Em in Asia!

My Experiences Living and Teaching in South Korea

The Awkward Hallway

May8

Yesterday after school I was exhausted, went on a youtubing spree, and ended up watching all of season one of “The Misadventures of Awkward Black Girl” which is absolutely hysterical, and the “Awkward Hallway” episode got me thinking about my own awkward hallway. Which is to say, all the hallways at my school where I might run into people.

When you meet people, even in passing you should 인사 (insa: greet) them and bow. Not like, a colonial-style hand-in-the-front-and-knees-bent-like-a-fop-type bow, nor is it a complete 90 degree plank (well, unless it’s a more formal occassion than a happenstance hallway meeting), but nodding your head and a little bit of movement at your waist is generally fine.

You see, what makes this so awkward is that I’m the youngest teacher at my school, which means that I should greet people first when I see them. Now, this isn’t always the case, and some teachers will preemptively greet me (probably out of pity), but for the rest it’s like an awkward game of bowing chicken. 

When do I bow?-Where do I put my eyes?-We’re the only people in this hallway, is it rude to not make eye contact?-Is it rude to MAKE eye contact?-Oh god it’s like I’m staring her down.-Look away LOOK AWAY.-Oh no, now that teacher probably thinks that I’m being rude and not acknowleding her presence.-Look back.-Smile.-What an idiot she can’t see you smile from here.-Stop smiling.-Oh wait, you can see her mouth so she can see yours, so she just saw you stop smiling and look awkward.-Okay okay okay I’m just going to do it.

–BOW–

I should’ve waited, we’ve still got like half this hallway to go.-When I pass her do I bow again?-What on earth is the etiquitte for hallway bowing?- Oop here we go, aaaaand we’re passing.

“안녕하세요!”

Why did I do that?-Why did I say anything?-That was so awkward.-THAT WAS SO AWKWARD.-Well, at least I’m done-Oh.-Here comes another teacher.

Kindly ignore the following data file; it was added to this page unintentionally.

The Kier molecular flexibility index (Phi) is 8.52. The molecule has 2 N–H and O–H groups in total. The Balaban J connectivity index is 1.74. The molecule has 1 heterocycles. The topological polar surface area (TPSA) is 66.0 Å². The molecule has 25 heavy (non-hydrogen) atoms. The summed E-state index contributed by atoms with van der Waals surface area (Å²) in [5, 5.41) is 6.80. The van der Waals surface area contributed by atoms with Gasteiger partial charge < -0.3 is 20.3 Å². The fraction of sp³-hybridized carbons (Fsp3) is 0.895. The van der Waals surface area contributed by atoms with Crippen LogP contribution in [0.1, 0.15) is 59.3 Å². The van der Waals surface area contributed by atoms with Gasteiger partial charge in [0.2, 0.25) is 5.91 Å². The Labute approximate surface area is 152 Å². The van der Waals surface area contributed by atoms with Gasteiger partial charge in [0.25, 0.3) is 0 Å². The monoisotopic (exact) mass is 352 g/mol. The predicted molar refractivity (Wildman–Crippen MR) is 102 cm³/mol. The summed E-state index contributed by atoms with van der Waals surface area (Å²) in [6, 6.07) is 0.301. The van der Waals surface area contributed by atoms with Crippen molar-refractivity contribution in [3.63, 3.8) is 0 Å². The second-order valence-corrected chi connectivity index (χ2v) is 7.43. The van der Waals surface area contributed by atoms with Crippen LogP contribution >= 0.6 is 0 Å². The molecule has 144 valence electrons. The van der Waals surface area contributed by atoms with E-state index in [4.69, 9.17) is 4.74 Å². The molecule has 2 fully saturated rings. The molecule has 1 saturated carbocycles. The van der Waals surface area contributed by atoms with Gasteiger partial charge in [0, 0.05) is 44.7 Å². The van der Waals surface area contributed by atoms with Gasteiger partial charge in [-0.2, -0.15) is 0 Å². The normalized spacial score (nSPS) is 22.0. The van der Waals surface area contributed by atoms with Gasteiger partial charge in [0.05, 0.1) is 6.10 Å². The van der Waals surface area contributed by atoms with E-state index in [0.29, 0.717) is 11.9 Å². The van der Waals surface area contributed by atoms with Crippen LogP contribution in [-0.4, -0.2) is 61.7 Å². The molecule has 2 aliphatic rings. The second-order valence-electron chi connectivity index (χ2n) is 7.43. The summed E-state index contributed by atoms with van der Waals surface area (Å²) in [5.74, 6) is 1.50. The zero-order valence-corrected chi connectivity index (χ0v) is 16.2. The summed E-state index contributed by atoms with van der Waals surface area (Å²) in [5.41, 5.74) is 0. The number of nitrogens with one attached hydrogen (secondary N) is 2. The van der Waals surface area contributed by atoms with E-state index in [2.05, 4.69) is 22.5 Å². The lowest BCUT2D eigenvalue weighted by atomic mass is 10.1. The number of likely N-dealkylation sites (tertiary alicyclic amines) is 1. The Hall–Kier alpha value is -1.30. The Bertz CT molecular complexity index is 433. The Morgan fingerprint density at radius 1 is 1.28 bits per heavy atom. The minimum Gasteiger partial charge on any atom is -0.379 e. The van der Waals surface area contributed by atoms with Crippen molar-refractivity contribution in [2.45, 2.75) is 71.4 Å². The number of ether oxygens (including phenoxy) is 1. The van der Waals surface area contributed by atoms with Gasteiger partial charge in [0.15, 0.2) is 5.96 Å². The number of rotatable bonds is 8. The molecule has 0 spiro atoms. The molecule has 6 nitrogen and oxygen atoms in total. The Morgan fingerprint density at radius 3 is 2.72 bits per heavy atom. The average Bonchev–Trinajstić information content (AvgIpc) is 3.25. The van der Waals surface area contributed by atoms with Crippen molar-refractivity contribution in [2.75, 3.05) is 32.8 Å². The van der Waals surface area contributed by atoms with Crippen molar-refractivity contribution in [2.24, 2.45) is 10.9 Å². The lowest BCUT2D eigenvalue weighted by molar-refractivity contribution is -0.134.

AND repeat.

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안녕하세요! My name is Emily and when I started this blog I had received a 2010 – 2011 F*lbright grant to teach English in South Korea.  I then decided to apply to renew my grant, so I am now staying in Korea until July 2012. This blog is not an official F*lbright Program blog, and the views expressed are my own and not those of the F*lbright Program, the U.S. Department of State or any of its partner organizations.

I graduated from the University of Mary Washington with a degree in Philosophy Pre-Law and Classical Civilizations, and found myself 3 months later teaching English at SGHS. The town that I taught in, SG, is a small town of 12,000 people, an “읍” (eup) rather than a “시” (shi – city), and though it was sometimes hard teaching in such a small town I really enjoyed the unique experience of being the first foreign teacher SGHS had ever had. I lived in the largest part of the county which is significantly bigger (40,000 people) than the town the school is situated in, but is also considered rural by Korean standards.

During my second grant period (2011-2012) I decided to change schools and I currently teach at CPHS which is located in an even smaller town than previously, in Jeollanamdo.

This blog is meant to serve as a reflection not only of being a Native English Speaking teacher in Korea, but also of living as a foreigner in rural Korea.



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